Hunter Harvey: “I have to stay healthy”

The injury concerns will hover above Orioles reliever Hunter Harvey until he’s able to shoo them away. Until he can give the team a full, uninterrupted season and become the dominant high-leverage pitcher they’ve been envisioning since his transition from starter.

Harvey couldn’t avoid the injured list in 2020, failing to latch onto the opening day roster with muscular tightness in his right elbow. The journey from Tommy John surgery in 2016 has been fraught with detours and disappointments.

Restricted to only 10 appearances and 8 2/3 innings in a pandemic season, Harvey adjusted his offseason workouts with the help of assistant pitching coach Darren Holmes, who lives about an hour away in Asheville, N.C.

Harvey, 26, said he did “a little bit more throwing,” then clarified later that he doubled the amount.

“Really just trying to build my arm up and get the body used to possibly taking the ball back-to-back days - or two on, one off - and come back for another,” he said. “Really just trying to prepare for that and be ready for any role they throw at me.”

Holmes and Harvey stayed in contact with pitching coach/director of pitching Chris Holt and concentrated on “trying to get my arm on time more and being a bit more consistent with my off-speed,” Harvey said.

“We kind of cleaned up my arm path a little bit and my splitter has been, for me, I feel the best it’s ever felt since I started throwing it, so looking forward to how it’s going to play in games.”

Manager Brandon Hyde hasn’t decided how to use Harvey and whether the right-hander can function for longer stretches with shorter breaks between outings. Harvey didn’t pitch on consecutive days in 2019 and tried it once to close out the 2020 season in Buffalo.

“I think it’s individual when it comes to back-to-backs later in camp,” Hyde said. “That is going to be important going into a season with a 26-man roster. Guys that are able to maintain health and be able to be durable for us. That’s not something that I’m going to push in spring training with some. It’s something that maybe we’ll wait for the season to start and continue to monitor.

“Someone like Hunter, I just want him to be healthy, so if that means he does no back-to-backs in spring training and I wait until the season or we don’t do it during the season with him, I don’t know yet. But he’s going to be somebody we monitor closely. It’s going to be all individual in how we really ramp these bullpen guys up.”

Thumbnail image for Harvey-Follow-Through-Orange-Sidebar.jpgThe conditioning aspect with Harvey also has undergone some renovations, with Joe Hogarty and Ryo Naito sending programs that were slightly different.

“Other than that,” he said, “it was a lot of hunting.”

Harvey is aiming for a much better 2021 season in all facets - results and health - now that he’s eight years removed from being a first-round draft pick. He needs to become an established major leaguer and prove capable of handling a heavier workload.

He needs to live up to being Hunter Harvey.

The 2019 debut was tantalizing, with Harvey allowing only one run and striking out 11 batters in 6 1/3 innings after joining the team in the middle of August. He was shut down after Sept. 13 as a precaution because the innings were mounting and his arm was slower to recover.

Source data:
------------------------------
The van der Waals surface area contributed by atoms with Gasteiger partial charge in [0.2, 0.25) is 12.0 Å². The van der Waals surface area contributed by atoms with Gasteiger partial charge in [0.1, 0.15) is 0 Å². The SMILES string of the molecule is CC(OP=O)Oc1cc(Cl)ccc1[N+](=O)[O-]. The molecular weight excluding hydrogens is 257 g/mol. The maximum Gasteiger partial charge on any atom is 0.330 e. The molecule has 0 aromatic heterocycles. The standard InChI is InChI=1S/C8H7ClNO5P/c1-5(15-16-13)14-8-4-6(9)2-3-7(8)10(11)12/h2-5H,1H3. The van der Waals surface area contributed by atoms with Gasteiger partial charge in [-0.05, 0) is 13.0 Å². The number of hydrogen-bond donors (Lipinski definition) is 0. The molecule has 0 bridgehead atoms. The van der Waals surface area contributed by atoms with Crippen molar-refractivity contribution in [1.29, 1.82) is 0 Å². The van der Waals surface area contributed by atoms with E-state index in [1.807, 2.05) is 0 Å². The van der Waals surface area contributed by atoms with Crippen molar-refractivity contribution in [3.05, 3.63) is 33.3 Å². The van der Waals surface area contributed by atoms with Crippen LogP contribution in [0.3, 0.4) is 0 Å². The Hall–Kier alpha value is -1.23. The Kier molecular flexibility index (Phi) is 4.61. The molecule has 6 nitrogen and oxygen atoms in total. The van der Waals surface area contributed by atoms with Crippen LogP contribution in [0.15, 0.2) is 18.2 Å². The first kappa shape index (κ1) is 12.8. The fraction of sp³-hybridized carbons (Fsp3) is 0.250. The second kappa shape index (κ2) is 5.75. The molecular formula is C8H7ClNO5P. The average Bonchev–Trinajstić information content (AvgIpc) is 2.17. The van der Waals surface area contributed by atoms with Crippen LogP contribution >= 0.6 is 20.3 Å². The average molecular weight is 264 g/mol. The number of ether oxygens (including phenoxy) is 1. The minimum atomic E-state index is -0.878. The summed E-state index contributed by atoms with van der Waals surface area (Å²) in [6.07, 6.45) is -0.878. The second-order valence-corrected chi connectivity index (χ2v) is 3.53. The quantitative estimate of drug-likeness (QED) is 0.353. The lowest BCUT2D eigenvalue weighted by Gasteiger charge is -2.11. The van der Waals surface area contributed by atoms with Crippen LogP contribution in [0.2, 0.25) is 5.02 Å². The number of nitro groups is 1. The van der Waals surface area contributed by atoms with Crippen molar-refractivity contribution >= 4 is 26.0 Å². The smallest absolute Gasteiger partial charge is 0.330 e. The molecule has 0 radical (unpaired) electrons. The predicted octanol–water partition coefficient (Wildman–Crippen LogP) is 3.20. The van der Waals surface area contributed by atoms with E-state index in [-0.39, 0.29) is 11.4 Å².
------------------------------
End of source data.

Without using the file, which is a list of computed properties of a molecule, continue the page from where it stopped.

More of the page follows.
“I think every season’s important, but once again, going into it, my main goal is the health thing, trying to stay healthy,” he said. “It’s by far been the biggest thing for me and been battling injuries for eight years, ever since I got drafted by the Orioles. So it’s a huge season, I have to stay healthy and that’s what we’re shooting for.”

“I think we all know how great an arm he has and how important he is to us,” Hyde said, “but like I’ve been saying for a couple years now, it’s really about him establishing health and being able to pitch for a full season. It’s just something he’s had a tough time with for lot of reasons over the course of his career. I know he’s ready, this is the best he’s ever felt and he’s coming to camp looking great, looking really strong.

“He’s a big piece for us. We really believe in him and his arm and his makeup. So, yeah, bottom line is just trying to keep him healthy.”

Harvey didn’t let the reduced number of innings caused by the late start to the season influence his winter routine. It was more about staying on the active roster.

“I didn’t really think about it a whole lot,” said Harvey, who allowed four earned runs and struck out only six batters in his 8 2/3 innings.

“As soon as we got to the offseason, I treated it just like if we had played a normal season and I threw a lot of innings. I took my same amount of time off and got right back into it and got my body ready and my arm ready to come into spring and try to pitch a full season healthy.”

And, he hopes, with fans allowed inside ballparks again.

“It was much different, but once you get out there and a big league hitter gets in like (Luke) Voit or any of those guys, it just turns right back on. You get the adrenaline, you get everything going,” Harvey said.

“I am looking forward to having people in the stands. Something about it, it gets you going, it fires you up, it gets the adrenaline going even more, so whatever we can get this year, we’ll take it. But I’m looking forward to people being back in the stands.”

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